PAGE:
Conservative commentator George Will published a nationally syndicated column Feb. 12 urging the Supreme Court to reconsider the corruption convictions of former Alabama Gov. Don Siegelman. The column by Will, at left below, represents a breakthrough in the national media’s treatment of Siegelman’s 2006 convictions.
Siegelman, at right, was Alabama’s governor from 1999 to 2003 and the state’s most prominent Democrat until the eve of his convictions in a second federal trial. He, his supporters and our Justice Integrity Project have ascribed his investigation by Republicans beginning in 1999 largely to a politically motivated frame-up. Alabama Republicans controlling their state's Attorney General’s office started it and worked closely after 2001 with the Bush Justice Department in a process now being carried forward by co-opted successors in the Obama administration.
Sidestepping the most explosive claims in that debate, Will’s column focuses more generally on the vast potential for injustice when federal prosecutors can selectively determine which political contributions are bribes, and ignore the vast number of similar situations. Will warns against excessive powers for prosecutors when, as in the Siegelman conviction, scant evidence exists of an “explicit” deal. In a column appearing in the Feb. 12 print edition of the Washington Post and nationally, Will wrote:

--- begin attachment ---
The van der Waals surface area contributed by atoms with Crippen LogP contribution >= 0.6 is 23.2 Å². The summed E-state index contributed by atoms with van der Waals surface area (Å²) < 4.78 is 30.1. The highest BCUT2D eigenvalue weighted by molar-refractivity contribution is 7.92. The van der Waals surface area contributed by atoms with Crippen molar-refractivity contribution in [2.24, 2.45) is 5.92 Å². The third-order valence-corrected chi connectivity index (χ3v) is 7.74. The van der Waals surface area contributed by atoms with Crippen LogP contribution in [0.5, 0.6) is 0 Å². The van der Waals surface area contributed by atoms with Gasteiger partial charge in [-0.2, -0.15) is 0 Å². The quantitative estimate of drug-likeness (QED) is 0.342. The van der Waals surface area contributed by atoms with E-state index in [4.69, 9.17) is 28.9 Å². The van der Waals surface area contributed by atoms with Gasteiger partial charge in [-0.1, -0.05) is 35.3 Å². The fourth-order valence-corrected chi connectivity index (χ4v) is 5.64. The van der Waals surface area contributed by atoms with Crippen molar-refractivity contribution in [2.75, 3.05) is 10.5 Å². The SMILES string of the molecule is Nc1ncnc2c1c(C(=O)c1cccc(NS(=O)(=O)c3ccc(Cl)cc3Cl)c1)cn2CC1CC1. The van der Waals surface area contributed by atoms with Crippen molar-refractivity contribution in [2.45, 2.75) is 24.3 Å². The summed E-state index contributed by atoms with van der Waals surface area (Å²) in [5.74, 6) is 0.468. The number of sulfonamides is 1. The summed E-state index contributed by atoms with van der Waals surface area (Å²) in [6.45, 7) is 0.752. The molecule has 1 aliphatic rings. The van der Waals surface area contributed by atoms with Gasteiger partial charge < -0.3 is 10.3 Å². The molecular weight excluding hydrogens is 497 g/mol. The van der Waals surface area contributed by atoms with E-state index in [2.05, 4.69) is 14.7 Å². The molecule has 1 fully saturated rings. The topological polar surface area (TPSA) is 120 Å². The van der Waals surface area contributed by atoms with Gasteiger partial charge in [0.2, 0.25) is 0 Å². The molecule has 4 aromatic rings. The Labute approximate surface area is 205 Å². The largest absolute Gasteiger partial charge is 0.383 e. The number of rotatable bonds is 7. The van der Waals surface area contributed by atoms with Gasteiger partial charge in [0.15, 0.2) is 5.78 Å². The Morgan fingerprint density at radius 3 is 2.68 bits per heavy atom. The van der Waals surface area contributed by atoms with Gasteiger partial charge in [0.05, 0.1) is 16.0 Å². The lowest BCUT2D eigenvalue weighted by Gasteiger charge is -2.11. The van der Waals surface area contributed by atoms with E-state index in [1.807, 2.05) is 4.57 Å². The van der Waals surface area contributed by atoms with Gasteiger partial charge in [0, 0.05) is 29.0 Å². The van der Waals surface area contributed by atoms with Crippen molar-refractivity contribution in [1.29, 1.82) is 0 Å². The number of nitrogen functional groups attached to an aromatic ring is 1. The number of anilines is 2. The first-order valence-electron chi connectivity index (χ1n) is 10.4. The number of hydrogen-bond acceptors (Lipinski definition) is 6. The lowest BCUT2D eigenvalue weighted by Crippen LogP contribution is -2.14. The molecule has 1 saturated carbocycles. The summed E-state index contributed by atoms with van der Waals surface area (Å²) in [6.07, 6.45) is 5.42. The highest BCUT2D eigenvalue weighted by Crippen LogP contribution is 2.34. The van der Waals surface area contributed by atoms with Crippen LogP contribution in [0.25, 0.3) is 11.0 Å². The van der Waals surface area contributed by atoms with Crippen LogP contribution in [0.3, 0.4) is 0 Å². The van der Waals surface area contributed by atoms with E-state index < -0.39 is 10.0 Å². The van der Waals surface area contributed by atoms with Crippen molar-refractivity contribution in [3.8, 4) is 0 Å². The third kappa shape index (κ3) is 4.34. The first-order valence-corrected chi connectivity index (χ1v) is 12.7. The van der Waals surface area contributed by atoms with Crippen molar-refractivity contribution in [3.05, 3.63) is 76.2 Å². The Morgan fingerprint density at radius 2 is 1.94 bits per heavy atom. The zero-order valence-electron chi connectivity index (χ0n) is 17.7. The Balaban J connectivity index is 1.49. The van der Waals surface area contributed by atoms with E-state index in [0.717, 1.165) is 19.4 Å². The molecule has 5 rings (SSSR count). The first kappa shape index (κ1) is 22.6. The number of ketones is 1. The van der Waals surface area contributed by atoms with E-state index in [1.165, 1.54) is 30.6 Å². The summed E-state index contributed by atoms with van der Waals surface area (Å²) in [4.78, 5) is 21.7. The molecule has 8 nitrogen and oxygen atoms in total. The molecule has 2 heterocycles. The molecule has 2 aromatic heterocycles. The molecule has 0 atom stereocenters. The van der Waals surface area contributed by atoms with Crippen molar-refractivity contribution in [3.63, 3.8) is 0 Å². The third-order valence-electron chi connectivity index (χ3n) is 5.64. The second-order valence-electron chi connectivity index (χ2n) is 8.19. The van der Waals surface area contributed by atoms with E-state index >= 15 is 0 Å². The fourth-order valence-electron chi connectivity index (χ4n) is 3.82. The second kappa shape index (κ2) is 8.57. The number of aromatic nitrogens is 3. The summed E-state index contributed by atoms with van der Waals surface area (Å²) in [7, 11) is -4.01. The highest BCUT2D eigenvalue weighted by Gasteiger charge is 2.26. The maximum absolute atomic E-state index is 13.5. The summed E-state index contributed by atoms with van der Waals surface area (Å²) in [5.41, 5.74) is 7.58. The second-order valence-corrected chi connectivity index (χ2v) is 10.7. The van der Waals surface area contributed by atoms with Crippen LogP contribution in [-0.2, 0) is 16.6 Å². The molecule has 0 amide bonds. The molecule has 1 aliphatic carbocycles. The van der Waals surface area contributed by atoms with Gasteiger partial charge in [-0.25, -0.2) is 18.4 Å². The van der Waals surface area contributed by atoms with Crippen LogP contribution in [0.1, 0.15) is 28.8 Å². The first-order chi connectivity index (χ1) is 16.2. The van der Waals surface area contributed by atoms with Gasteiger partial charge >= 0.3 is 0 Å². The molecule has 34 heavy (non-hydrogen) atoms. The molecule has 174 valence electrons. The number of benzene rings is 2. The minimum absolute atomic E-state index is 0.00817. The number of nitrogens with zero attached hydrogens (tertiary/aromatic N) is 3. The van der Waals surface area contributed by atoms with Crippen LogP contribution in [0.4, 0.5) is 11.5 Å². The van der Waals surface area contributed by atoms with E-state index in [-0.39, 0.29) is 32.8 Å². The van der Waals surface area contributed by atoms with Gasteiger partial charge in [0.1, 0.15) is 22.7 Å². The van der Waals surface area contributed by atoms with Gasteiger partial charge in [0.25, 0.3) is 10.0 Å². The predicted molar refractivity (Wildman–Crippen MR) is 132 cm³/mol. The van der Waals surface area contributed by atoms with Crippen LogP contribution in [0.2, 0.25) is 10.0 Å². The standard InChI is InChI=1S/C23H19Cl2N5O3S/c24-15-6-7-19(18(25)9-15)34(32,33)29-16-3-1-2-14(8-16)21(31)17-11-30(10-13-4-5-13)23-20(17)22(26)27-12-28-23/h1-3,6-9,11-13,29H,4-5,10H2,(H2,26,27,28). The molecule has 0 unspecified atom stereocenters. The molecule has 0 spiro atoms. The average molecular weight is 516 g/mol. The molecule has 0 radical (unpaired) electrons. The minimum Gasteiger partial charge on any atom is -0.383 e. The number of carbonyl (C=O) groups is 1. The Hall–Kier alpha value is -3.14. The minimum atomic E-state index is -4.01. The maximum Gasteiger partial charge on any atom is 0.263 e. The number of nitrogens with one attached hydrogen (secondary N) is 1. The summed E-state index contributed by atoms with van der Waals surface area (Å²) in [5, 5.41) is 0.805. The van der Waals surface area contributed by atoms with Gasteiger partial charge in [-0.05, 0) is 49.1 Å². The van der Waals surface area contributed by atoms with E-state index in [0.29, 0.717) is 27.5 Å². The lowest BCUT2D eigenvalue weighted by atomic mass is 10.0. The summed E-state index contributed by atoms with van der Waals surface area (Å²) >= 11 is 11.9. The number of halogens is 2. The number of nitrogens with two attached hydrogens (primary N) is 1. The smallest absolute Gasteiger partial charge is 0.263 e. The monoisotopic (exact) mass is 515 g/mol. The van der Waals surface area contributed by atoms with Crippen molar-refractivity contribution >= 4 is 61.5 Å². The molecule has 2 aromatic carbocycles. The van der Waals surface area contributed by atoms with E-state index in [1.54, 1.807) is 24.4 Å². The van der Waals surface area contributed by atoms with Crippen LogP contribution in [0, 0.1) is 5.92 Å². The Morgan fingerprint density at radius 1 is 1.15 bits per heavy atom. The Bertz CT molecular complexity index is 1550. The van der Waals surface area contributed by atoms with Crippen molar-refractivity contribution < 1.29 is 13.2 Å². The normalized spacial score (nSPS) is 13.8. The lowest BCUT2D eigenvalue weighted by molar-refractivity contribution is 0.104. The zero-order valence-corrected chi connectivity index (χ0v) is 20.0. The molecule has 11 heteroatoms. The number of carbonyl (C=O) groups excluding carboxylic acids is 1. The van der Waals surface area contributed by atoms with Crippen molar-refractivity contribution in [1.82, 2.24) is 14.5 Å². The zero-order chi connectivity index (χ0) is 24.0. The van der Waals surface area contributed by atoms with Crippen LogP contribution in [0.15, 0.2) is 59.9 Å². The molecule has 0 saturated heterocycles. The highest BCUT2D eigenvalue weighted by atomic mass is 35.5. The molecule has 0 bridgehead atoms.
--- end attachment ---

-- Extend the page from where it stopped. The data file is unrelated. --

All elected officials, and those who help finance elections in the expectation that certain promises will be kept — and everyone who cares about the rule of law — should hope the Supreme Court agrees to hear Don Siegelman’s appeal of his conviction. Until the court clarifies what constitutes quid pro quo political corruption, Americans engage in politics at their peril because prosecutors have dangerous discretion to criminalize politics.